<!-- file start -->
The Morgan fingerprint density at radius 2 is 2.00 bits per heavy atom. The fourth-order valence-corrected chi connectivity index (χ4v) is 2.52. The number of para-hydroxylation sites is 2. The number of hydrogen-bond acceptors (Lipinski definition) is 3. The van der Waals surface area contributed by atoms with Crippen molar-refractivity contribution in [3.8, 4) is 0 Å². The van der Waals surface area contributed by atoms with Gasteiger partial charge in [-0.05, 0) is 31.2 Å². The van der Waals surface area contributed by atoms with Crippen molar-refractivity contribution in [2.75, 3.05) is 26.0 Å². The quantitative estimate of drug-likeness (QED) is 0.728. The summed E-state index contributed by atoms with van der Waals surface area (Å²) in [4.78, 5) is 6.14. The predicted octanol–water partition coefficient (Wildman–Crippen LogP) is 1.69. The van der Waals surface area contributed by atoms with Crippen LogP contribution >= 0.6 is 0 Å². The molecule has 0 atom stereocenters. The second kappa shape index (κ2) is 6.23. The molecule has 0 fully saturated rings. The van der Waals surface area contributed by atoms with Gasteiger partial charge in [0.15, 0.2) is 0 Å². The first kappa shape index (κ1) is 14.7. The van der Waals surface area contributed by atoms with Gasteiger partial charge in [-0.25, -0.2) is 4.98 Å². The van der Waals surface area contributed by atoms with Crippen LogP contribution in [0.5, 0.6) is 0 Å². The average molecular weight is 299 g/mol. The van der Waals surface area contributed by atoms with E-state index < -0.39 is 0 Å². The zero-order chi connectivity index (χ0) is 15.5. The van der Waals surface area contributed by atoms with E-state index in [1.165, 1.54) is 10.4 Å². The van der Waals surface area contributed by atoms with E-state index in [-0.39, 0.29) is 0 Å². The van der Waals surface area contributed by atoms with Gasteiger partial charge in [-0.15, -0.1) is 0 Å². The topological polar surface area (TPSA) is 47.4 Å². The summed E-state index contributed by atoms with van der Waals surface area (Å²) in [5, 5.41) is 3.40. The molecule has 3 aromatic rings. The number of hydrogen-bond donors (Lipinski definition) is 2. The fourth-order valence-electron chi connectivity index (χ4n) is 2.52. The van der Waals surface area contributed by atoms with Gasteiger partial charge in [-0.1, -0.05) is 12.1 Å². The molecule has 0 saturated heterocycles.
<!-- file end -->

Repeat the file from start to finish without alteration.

The Morgan fingerprint density at radius 2 is 2.00 bits per heavy atom. The fourth-order valence-corrected chi connectivity index (χ4v) is 2.52. The number of para-hydroxylation sites is 2. The number of hydrogen-bond acceptors (Lipinski definition) is 3. The van der Waals surface area contributed by atoms with Crippen molar-refractivity contribution in [3.8, 4) is 0 Å². The van der Waals surface area contributed by atoms with Gasteiger partial charge in [-0.05, 0) is 31.2 Å². The van der Waals surface area contributed by atoms with Crippen molar-refractivity contribution in [2.75, 3.05) is 26.0 Å². The quantitative estimate of drug-likeness (QED) is 0.728. The summed E-state index contributed by atoms with van der Waals surface area (Å²) in [4.78, 5) is 6.14. The predicted octanol–water partition coefficient (Wildman–Crippen LogP) is 1.69. The van der Waals surface area contributed by atoms with Crippen LogP contribution >= 0.6 is 0 Å². The molecule has 0 atom stereocenters. The second kappa shape index (κ2) is 6.23. The molecule has 0 fully saturated rings. The van der Waals surface area contributed by atoms with Gasteiger partial charge in [0.15, 0.2) is 0 Å². The first kappa shape index (κ1) is 14.7. The van der Waals surface area contributed by atoms with Gasteiger partial charge in [-0.25, -0.2) is 4.98 Å². The van der Waals surface area contributed by atoms with Crippen LogP contribution in [0.5, 0.6) is 0 Å². The average molecular weight is 299 g/mol. The van der Waals surface area contributed by atoms with E-state index < -0.39 is 0 Å². The zero-order chi connectivity index (χ0) is 15.5. The van der Waals surface area contributed by atoms with E-state index in [1.165, 1.54) is 10.4 Å². The van der Waals surface area contributed by atoms with E-state index in [-0.39, 0.29) is 0 Å². The van der Waals surface area contributed by atoms with Gasteiger partial charge in [-0.15, -0.1) is 0 Å². The topological polar surface area (TPSA) is 47.4 Å². The summed E-state index contributed by atoms with van der Waals surface area (Å²) in [5, 5.41) is 3.40. The molecule has 3 aromatic rings. The number of hydrogen-bond donors (Lipinski definition) is 2. The fourth-order valence-electron chi connectivity index (χ4n) is 2.52. The van der Waals surface area contributed by atoms with Gasteiger partial charge in [-0.1, -0.05) is 12.1 Å². The molecule has 0 saturated heterocycles.